The curious reasons why
Marriage Documents are signed with black ink
(04/08/2019) | Categories:
|Wedding Ceremony | Wedding Legals
Have you ever wondered why your marriage
certificate must be signed in black ink? Or, indeed,
why the Notice of Intended Marriage should be filled
in using black ink (if you're filling it in by hand)?
Black ink is a requirement that has carried through to
Australia from the legal environment in England,
where, even today, marriage registers must be signed
in registrars ink, using a fountain pen (or quill or
Registrars ink is blue-black iron-gall ink. It is used
by registrars and clergy for signing official
documents because the ink does not fade over time.
Blue-black, means black (not blue). Black ink can be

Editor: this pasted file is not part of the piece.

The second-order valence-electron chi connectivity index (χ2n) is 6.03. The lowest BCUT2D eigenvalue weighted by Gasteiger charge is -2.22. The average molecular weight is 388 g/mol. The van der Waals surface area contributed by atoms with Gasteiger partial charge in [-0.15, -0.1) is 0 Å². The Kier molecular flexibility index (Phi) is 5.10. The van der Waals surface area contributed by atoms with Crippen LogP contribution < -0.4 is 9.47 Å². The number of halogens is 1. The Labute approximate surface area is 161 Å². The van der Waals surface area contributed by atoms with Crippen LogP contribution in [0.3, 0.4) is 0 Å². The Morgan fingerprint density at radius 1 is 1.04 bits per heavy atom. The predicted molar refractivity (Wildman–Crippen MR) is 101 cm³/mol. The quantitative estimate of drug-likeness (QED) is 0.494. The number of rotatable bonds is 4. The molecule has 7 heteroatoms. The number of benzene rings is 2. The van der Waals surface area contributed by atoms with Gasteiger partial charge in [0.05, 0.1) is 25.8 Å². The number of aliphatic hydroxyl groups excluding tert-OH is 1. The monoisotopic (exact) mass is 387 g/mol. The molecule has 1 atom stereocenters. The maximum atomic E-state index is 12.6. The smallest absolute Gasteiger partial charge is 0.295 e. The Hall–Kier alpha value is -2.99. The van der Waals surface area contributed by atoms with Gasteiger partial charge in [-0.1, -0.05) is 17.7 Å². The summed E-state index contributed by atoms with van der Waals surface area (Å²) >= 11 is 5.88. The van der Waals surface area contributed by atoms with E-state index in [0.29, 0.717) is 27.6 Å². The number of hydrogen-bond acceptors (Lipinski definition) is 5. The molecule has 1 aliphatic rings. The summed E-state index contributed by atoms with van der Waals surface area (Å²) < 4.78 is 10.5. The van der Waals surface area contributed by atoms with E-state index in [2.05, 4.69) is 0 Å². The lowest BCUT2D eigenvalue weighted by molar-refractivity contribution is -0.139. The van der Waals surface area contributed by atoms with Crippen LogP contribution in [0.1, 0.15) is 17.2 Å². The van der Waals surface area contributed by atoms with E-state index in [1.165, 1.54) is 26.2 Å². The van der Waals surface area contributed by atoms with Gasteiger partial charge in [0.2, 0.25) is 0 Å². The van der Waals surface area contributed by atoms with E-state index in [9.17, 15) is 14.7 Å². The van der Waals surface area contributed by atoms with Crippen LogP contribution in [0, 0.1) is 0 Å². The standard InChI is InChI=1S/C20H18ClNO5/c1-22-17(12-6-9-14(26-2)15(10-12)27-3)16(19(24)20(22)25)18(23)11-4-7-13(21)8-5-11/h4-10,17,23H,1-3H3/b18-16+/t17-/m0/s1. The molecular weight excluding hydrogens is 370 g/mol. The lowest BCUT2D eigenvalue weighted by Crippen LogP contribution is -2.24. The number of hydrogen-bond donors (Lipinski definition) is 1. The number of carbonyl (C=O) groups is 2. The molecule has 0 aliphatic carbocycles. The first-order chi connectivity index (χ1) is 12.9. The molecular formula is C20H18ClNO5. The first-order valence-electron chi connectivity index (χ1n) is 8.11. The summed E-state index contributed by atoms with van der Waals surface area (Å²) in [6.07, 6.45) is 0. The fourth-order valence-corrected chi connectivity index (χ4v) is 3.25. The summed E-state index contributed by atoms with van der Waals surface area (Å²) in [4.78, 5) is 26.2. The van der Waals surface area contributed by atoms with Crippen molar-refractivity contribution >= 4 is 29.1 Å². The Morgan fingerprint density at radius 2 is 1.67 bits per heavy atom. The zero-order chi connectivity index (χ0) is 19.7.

purple-black, or brown-black.
In Australia, ball-point pens are acceptable to sign
marriage documents. And I always provide an elegant
pen for this purpose.
But there is also another reason for the requirement
to use black ink, almost lost in history (except in
office stationery cupboards where blue ball-point pens
tend to far outnumber stocks of black, green, or red
In many fields, the color of the ink was actually
correlated to the seniority or authoritative nature of
what was being written. Blue was the standard 'worker
bee' color, black was for managers, and green was for
senior managers and auditors. That way you could
immediately tell how much authority a memo had or the
level of authority of any signature.
So signing in black not only fulfills legal
requirements, and gives a nod to historical practices,
it emphasises how important and authoritative your
signatures are on your marriage certificate!